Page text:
An article from one of my favorite authors. Selected quotes from the first and last sections of the article to motivate your interest.
As an example, here I’ll tell my own story about my career negotiating the hierarchy in the highly stratified system of higher education in the United States. I ended up in a cushy job as a professor at Stanford University. How did I get there? I tell the story both ways: one about pluck, the other about luck. One has the advantage of making me more comfortable. The other has the advantage of being more true.
In fact, the only thing that’s less fair than the meritocracy is the system it displaced, in which people’s futures were determined strictly by the lottery of birth. Lords begat lords, and peasants begat peasants. In contrast, the meritocracy is sufficiently open that some children of the lower classes can prove themselves in school and win a place higher up the scale. The probability of doing so is markedly lower than the chances of success enjoyed by the offspring of the credentialed elite, but the possibility of upward mobility is nonetheless real. And this possibility is part of what motivates privileged parents to work so frantically to pull every string and milk every opportunity for their children. Through the jousting grounds of schooling, smart poor kids can, at times, displace dumb rich kids. The result is a system of status attainment that provides advantages for some while at the same time spreading fear for their children’s future across families of all social classes. In the end, the only thing that the meritocracy equalises is anxiety.
Do give it a read.
I have a math final tomorrow!
Linking the paper that showed me how to love (and hate) math.
I was thinking about the clear gap between institutional prestige and undergraduate educational experience that I’m seeing at UCLA. Yes, I know UCLA is a research university and the students tend to come second, but that shouldn’t stop me from thinking about it.
Because I have only experienced UCLA (and a little of Babson/USC,)I could go to other colleges and universities and take some classes there for a semester/quarter and come back to report on what the undergraduate experience is like but that’s impractical. I have asked some of my friends that do go to other universities how their education is shaping up and the results fall into two categories: If they go to a liberal arts or “elite” school, they generally love their experience so far and wouldn’t change it for the world. Otherwise (large public university/large private university), they either hate it, or don’t think about their educational experience that much (and to be fair, not everyone has to).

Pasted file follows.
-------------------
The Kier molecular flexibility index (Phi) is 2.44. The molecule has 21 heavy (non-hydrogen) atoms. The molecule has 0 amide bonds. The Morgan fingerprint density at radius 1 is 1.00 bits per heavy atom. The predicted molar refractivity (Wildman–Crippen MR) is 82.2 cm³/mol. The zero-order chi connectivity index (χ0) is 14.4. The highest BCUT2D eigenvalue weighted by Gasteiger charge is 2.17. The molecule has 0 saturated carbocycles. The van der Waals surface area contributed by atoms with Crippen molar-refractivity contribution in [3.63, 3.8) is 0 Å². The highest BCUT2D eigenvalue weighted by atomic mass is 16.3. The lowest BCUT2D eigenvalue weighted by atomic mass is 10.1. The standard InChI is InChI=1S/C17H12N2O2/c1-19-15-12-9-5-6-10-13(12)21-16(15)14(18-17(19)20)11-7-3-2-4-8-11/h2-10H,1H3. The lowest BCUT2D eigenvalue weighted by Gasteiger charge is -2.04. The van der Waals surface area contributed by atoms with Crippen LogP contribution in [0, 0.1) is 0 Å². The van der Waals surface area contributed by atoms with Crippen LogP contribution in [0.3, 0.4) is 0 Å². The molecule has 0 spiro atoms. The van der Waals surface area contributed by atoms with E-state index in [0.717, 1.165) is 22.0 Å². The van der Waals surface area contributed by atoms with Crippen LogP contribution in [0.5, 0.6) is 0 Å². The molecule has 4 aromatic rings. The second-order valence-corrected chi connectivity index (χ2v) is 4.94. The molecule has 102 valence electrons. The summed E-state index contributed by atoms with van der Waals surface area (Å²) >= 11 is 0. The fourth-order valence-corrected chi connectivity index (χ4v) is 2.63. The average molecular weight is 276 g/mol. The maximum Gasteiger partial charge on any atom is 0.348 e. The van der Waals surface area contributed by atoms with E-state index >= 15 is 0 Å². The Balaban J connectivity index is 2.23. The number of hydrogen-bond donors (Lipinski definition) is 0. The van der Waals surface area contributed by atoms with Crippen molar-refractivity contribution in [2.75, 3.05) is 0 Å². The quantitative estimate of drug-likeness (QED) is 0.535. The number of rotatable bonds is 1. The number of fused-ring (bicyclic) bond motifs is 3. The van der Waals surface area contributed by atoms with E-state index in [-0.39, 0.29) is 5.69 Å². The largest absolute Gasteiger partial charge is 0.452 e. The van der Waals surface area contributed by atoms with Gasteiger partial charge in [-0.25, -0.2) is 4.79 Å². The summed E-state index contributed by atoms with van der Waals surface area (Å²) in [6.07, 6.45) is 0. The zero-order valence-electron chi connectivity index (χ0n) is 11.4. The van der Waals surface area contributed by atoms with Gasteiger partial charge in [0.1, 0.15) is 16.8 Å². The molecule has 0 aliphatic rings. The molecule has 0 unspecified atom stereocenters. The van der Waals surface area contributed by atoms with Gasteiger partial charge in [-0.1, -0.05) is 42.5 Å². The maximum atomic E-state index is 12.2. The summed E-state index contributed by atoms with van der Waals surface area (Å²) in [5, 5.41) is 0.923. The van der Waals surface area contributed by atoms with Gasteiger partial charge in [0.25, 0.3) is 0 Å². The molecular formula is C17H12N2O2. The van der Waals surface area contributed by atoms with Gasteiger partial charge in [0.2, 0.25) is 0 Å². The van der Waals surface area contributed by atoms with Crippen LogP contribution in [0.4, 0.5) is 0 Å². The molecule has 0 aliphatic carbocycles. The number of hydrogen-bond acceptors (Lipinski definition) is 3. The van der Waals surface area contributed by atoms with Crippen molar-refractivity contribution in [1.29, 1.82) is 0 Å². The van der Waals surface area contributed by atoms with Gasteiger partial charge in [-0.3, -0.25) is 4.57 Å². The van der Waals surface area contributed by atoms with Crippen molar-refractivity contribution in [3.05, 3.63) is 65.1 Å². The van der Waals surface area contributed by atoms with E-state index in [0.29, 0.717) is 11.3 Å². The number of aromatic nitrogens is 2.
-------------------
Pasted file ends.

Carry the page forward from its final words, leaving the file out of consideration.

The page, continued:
But I do think there is something ironic/tragic about one of the so-called “best” universities in the world (ranked #19 by US News and World Reports, whatever that means) giving the average student only a lackluster education. I would expect any university that’s good enough for Terence Tao is good enough for me, but I now know that’s bad thinking as Terence is one of the most brilliant mathematicians who have ever lived, and I am incapable of doing any type of academic research.
Personally, I think students (myself included) should stop falling for large universities. I understand they are a financial necessity for many and a great fit for some, but if you don’t want to spend the rest of your formal education sitting in lecture halls functionally taking MOOCs or having your papers read by TA’s, don’t come here. If you don’t want to have to apply to for nearly every undergraduate club, don’t come here. If you don’t want to go through entire classes never knowing the name of a single one of your classmates, don’t come here. If you really want to have to fight for the type of education that you want, do come here. I’ll do it with you.